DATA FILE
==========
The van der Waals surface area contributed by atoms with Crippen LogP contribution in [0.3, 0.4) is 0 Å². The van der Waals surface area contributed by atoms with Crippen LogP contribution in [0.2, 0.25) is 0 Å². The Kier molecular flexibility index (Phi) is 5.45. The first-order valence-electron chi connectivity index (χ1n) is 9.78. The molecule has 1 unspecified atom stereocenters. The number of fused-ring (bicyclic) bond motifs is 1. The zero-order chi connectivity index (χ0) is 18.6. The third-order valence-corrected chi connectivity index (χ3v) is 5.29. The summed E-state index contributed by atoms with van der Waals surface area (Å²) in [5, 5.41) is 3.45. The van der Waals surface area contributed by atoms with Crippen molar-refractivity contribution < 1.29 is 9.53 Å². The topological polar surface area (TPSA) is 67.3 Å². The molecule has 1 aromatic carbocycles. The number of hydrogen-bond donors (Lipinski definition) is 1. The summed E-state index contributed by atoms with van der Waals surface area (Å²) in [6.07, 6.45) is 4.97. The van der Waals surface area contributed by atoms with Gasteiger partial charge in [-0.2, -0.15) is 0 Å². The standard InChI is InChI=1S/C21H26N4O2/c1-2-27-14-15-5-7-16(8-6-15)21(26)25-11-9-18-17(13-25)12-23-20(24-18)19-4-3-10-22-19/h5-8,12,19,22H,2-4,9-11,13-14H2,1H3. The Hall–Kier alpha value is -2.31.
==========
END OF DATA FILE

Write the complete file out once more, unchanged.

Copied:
The van der Waals surface area contributed by atoms with Crippen LogP contribution in [0.3, 0.4) is 0 Å². The van der Waals surface area contributed by atoms with Crippen LogP contribution in [0.2, 0.25) is 0 Å². The Kier molecular flexibility index (Phi) is 5.45. The first-order valence-electron chi connectivity index (χ1n) is 9.78. The molecule has 1 unspecified atom stereocenters. The number of fused-ring (bicyclic) bond motifs is 1. The zero-order chi connectivity index (χ0) is 18.6. The third-order valence-corrected chi connectivity index (χ3v) is 5.29. The summed E-state index contributed by atoms with van der Waals surface area (Å²) in [5, 5.41) is 3.45. The van der Waals surface area contributed by atoms with Crippen molar-refractivity contribution < 1.29 is 9.53 Å². The topological polar surface area (TPSA) is 67.3 Å². The molecule has 1 aromatic carbocycles. The number of hydrogen-bond donors (Lipinski definition) is 1. The summed E-state index contributed by atoms with van der Waals surface area (Å²) in [6.07, 6.45) is 4.97. The van der Waals surface area contributed by atoms with Gasteiger partial charge in [-0.2, -0.15) is 0 Å². The standard InChI is InChI=1S/C21H26N4O2/c1-2-27-14-15-5-7-16(8-6-15)21(26)25-11-9-18-17(13-25)12-23-20(24-18)19-4-3-10-22-19/h5-8,12,19,22H,2-4,9-11,13-14H2,1H3. The Hall–Kier alpha value is -2.31.